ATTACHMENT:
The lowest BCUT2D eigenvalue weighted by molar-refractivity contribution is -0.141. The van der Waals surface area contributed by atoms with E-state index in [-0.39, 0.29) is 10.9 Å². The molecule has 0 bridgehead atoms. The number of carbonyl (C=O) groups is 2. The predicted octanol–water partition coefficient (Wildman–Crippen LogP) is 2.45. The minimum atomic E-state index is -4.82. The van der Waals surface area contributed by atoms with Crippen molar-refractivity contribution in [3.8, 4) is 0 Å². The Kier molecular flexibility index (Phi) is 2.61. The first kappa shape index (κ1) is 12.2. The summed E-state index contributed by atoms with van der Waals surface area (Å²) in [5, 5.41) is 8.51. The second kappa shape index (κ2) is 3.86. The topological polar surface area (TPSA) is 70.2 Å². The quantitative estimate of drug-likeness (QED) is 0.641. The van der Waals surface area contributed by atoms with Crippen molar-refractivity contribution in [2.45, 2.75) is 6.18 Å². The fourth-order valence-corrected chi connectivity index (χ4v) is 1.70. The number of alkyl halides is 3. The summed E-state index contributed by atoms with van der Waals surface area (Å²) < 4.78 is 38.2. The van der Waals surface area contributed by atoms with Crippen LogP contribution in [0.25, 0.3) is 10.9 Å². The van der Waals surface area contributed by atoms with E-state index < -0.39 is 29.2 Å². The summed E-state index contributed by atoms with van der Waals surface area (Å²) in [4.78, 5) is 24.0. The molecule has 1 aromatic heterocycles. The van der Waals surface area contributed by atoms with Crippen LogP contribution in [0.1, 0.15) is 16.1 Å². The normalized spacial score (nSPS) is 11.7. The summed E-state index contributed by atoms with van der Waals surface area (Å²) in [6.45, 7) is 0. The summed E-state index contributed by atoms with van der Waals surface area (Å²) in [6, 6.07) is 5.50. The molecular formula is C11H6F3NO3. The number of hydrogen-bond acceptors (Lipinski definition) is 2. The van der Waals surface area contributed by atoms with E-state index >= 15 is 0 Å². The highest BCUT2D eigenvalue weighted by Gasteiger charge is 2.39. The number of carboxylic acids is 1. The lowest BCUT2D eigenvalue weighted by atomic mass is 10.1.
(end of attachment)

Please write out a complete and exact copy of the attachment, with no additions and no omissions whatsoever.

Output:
The lowest BCUT2D eigenvalue weighted by molar-refractivity contribution is -0.141. The van der Waals surface area contributed by atoms with E-state index in [-0.39, 0.29) is 10.9 Å². The molecule has 0 bridgehead atoms. The number of carbonyl (C=O) groups is 2. The predicted octanol–water partition coefficient (Wildman–Crippen LogP) is 2.45. The minimum atomic E-state index is -4.82. The van der Waals surface area contributed by atoms with Crippen molar-refractivity contribution in [3.8, 4) is 0 Å². The Kier molecular flexibility index (Phi) is 2.61. The first kappa shape index (κ1) is 12.2. The summed E-state index contributed by atoms with van der Waals surface area (Å²) in [5, 5.41) is 8.51. The second kappa shape index (κ2) is 3.86. The topological polar surface area (TPSA) is 70.2 Å². The quantitative estimate of drug-likeness (QED) is 0.641. The van der Waals surface area contributed by atoms with Crippen molar-refractivity contribution in [2.45, 2.75) is 6.18 Å². The fourth-order valence-corrected chi connectivity index (χ4v) is 1.70. The number of alkyl halides is 3. The summed E-state index contributed by atoms with van der Waals surface area (Å²) < 4.78 is 38.2. The van der Waals surface area contributed by atoms with Crippen LogP contribution in [0.25, 0.3) is 10.9 Å². The van der Waals surface area contributed by atoms with E-state index < -0.39 is 29.2 Å². The summed E-state index contributed by atoms with van der Waals surface area (Å²) in [4.78, 5) is 24.0. The molecule has 1 aromatic heterocycles. The van der Waals surface area contributed by atoms with Crippen LogP contribution in [0.1, 0.15) is 16.1 Å². The normalized spacial score (nSPS) is 11.7. The summed E-state index contributed by atoms with van der Waals surface area (Å²) in [6.45, 7) is 0. The summed E-state index contributed by atoms with van der Waals surface area (Å²) in [6, 6.07) is 5.50. The molecular formula is C11H6F3NO3. The number of hydrogen-bond acceptors (Lipinski definition) is 2. The van der Waals surface area contributed by atoms with E-state index >= 15 is 0 Å². The highest BCUT2D eigenvalue weighted by Gasteiger charge is 2.39. The number of carboxylic acids is 1. The lowest BCUT2D eigenvalue weighted by atomic mass is 10.1.